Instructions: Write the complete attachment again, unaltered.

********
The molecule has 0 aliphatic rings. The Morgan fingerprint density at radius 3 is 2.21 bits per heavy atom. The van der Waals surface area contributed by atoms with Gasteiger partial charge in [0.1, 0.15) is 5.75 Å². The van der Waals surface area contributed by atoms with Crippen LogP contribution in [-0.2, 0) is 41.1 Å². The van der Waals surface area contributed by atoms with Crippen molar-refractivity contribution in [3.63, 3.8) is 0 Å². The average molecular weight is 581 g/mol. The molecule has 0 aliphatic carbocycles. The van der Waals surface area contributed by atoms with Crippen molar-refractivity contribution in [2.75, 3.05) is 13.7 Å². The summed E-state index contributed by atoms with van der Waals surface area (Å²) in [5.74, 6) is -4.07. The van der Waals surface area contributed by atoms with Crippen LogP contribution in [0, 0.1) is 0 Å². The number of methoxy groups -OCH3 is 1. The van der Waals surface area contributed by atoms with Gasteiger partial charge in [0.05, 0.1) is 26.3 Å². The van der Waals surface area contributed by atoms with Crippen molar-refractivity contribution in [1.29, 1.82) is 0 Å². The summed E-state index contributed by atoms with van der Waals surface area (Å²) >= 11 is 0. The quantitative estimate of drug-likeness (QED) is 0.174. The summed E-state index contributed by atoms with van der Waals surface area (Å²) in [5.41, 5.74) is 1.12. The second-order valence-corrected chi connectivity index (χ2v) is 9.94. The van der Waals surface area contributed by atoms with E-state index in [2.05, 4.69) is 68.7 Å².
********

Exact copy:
The molecule has 0 aliphatic rings. The Morgan fingerprint density at radius 3 is 2.21 bits per heavy atom. The van der Waals surface area contributed by atoms with Gasteiger partial charge in [0.1, 0.15) is 5.75 Å². The van der Waals surface area contributed by atoms with Crippen LogP contribution in [-0.2, 0) is 41.1 Å². The van der Waals surface area contributed by atoms with Crippen molar-refractivity contribution in [3.63, 3.8) is 0 Å². The average molecular weight is 581 g/mol. The molecule has 0 aliphatic carbocycles. The van der Waals surface area contributed by atoms with Crippen molar-refractivity contribution in [2.75, 3.05) is 13.7 Å². The summed E-state index contributed by atoms with van der Waals surface area (Å²) in [5.74, 6) is -4.07. The van der Waals surface area contributed by atoms with Crippen LogP contribution in [0, 0.1) is 0 Å². The number of methoxy groups -OCH3 is 1. The van der Waals surface area contributed by atoms with Gasteiger partial charge in [0.05, 0.1) is 26.3 Å². The van der Waals surface area contributed by atoms with Crippen molar-refractivity contribution in [1.29, 1.82) is 0 Å². The summed E-state index contributed by atoms with van der Waals surface area (Å²) >= 11 is 0. The quantitative estimate of drug-likeness (QED) is 0.174. The summed E-state index contributed by atoms with van der Waals surface area (Å²) in [5.41, 5.74) is 1.12. The second-order valence-corrected chi connectivity index (χ2v) is 9.94. The van der Waals surface area contributed by atoms with E-state index in [2.05, 4.69) is 68.7 Å².